January 2008
Good NY Times Magazine Article on E-Voting (6 January 2008)
A License for Geiger Counters? (9 January 2008)
Hacking Trains (11 January 2008)
A New Internet Wiretapping Plan? (15 January 2008)
The CIA Blames Hackers for Power Outages (18 January 2008)
Apple Adds the Missing Applications to the iPod Touch (23 January 2008)
The Dangers of the Protect America Act (27 January 2008)
Massive Computer-Assisted Fraud (29 January 2008)

Apple Adds the Missing Applications to the iPod Touch

23 January 2008

A while ago, I wrote about missing applications on the iPod touch. Specifically, I wondered why the email, notes, map, and stock applications were missing. Apple has now added them via a software update. This is good; however, there are two possible flies in the ointment.

First, Apple is charging $20 for the update. Presumably, they’re charging because they’re adding new features; however, those features should have been there in the first place.

The second issue is more subtle and concerns the WiFi-based geolocation service on the new iPod Touch, which apparently uses technology developed by Skyhook Wireless. Skyhook Wireless has built up a database mapping the location of WiFi access points to locations. When you initiate a location query, the iPod Touch (and the iPhone) listen for access points and send the list to Skyhook Wireless; it replies with your approximate location. The question is what else happens to that data.

Skyhook Wireless has a pretty good privacy policy. However, they inherently know your IP address, at least at some point — they couldn’t talk to you over the Internet without that — and IP addresses are sometimes (rightly) considered to be personal information. On the other hand, exactly how Skyhook Wireless treats the IP address is a bit confusing:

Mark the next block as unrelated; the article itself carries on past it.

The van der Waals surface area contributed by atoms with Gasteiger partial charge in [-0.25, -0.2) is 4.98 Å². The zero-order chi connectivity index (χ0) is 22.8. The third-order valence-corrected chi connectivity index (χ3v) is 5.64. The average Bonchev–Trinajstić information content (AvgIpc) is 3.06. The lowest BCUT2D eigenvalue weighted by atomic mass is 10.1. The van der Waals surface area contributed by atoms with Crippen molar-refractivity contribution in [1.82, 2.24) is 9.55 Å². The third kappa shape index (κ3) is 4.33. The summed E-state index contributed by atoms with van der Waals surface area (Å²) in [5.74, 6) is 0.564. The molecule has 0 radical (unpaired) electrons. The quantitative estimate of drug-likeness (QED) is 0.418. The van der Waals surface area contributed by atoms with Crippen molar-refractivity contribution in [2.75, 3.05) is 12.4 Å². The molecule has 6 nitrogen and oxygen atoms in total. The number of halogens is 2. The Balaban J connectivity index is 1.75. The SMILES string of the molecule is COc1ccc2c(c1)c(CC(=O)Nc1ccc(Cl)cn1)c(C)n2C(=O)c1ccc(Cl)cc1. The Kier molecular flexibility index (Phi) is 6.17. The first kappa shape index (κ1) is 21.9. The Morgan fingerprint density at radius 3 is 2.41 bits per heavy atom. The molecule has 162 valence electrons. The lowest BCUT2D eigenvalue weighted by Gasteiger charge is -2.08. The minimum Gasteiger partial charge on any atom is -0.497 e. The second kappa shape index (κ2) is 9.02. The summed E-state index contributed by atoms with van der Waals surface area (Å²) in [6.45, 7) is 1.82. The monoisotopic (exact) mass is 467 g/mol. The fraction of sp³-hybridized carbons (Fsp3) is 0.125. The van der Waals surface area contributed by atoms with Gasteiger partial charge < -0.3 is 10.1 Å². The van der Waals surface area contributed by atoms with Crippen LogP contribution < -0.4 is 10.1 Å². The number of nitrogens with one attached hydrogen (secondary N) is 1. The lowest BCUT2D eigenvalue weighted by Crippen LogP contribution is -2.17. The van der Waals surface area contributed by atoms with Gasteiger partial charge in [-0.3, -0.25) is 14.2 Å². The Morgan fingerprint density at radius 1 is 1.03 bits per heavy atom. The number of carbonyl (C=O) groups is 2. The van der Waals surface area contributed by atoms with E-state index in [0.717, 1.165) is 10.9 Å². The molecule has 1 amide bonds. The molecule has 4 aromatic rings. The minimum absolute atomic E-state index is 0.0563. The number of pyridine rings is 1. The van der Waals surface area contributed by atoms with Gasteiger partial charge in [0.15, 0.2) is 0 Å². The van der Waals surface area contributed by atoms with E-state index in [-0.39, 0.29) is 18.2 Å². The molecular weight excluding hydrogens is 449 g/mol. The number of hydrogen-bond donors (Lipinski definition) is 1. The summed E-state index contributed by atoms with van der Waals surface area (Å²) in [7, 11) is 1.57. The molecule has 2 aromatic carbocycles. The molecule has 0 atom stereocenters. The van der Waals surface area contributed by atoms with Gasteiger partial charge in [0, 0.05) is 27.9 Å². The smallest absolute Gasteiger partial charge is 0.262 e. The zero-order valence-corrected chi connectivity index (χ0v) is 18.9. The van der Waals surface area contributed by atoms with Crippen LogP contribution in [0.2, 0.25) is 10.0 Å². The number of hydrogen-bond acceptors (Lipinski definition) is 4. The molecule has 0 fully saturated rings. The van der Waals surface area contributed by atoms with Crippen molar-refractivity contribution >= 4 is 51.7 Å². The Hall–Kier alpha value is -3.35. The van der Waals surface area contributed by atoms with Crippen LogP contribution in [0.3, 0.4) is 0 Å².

WPS may, if configured by the end-user application, also identify the Internet Protocol or IP address (a unique identifier assigned to any device accessing the Internet) of your computer. The identification of your IP address is a standard, commonly accepted practice used by a majority of the websites and services on the Internet.
I don’t know what it means to "identify" an IP address. The web page does note that if the access points within reach are not in their database, ordinary IP geolocation techniques — based on your IP address — may be used instead.

The question is what else can be done with your location data. The usual geotargeted advertising is permitted:

Skyhook may also use this information to deliver targeted, location-based advertising or to aggregate data about general usage (e.g., there are X number of WPS users in the 12345 zip code) to potential advertisers.
Furthermore, the data is accessible to law enforcement: "Skyhook may disclose location information if required to do so by law or in the good faith belief that such action is necessary to (a) conform to a legal order or comply with legal process served on Skyhook". But what is the legal standard for such court orders? It strikes me as likely that it would be treated as information voluntarily disclosed to a third party — Skyhook — and hence not within a subject’s expectation of privacy. This is unfortunate, since most people will have no idea what, if anything, is being transmitted or to whom (Apple’s web site sure doesn’t say), and a popular technology people are familiar with (GPS) is purely passive.

All that said, the new features make the iPod Touch very attractive. I’m still waiting to see what the terms and conditions are for the software development key — but my iPod Nano is showing its age and may need replacing…

Tags: Apple